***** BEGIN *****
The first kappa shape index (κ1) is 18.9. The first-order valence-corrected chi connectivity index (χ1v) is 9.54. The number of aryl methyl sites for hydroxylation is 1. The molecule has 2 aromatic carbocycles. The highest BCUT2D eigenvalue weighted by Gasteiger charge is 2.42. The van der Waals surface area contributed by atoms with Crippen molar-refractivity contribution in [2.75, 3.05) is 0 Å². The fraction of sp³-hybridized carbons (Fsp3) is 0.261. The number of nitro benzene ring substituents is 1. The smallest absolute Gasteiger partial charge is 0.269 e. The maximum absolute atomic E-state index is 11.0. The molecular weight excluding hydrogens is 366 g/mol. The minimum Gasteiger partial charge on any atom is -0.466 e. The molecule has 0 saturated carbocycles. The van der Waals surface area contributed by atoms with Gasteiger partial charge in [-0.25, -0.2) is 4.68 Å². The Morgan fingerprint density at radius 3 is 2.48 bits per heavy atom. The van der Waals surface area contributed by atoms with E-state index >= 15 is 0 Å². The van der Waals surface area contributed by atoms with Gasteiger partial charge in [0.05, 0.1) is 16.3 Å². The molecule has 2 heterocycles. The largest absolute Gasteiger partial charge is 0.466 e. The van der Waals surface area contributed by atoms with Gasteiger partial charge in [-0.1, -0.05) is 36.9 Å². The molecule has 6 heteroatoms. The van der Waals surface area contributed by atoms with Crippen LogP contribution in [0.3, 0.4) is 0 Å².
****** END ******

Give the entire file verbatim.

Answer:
The first kappa shape index (κ1) is 18.9. The first-order valence-corrected chi connectivity index (χ1v) is 9.54. The number of aryl methyl sites for hydroxylation is 1. The molecule has 2 aromatic carbocycles. The highest BCUT2D eigenvalue weighted by Gasteiger charge is 2.42. The van der Waals surface area contributed by atoms with Crippen molar-refractivity contribution in [2.75, 3.05) is 0 Å². The fraction of sp³-hybridized carbons (Fsp3) is 0.261. The number of nitro benzene ring substituents is 1. The smallest absolute Gasteiger partial charge is 0.269 e. The maximum absolute atomic E-state index is 11.0. The molecular weight excluding hydrogens is 366 g/mol. The minimum Gasteiger partial charge on any atom is -0.466 e. The molecule has 0 saturated carbocycles. The van der Waals surface area contributed by atoms with Gasteiger partial charge in [-0.25, -0.2) is 4.68 Å². The Morgan fingerprint density at radius 3 is 2.48 bits per heavy atom. The van der Waals surface area contributed by atoms with E-state index >= 15 is 0 Å². The van der Waals surface area contributed by atoms with Gasteiger partial charge in [0.05, 0.1) is 16.3 Å². The molecule has 2 heterocycles. The largest absolute Gasteiger partial charge is 0.466 e. The van der Waals surface area contributed by atoms with Gasteiger partial charge in [-0.1, -0.05) is 36.9 Å². The molecule has 6 heteroatoms. The van der Waals surface area contributed by atoms with Crippen LogP contribution in [0.3, 0.4) is 0 Å².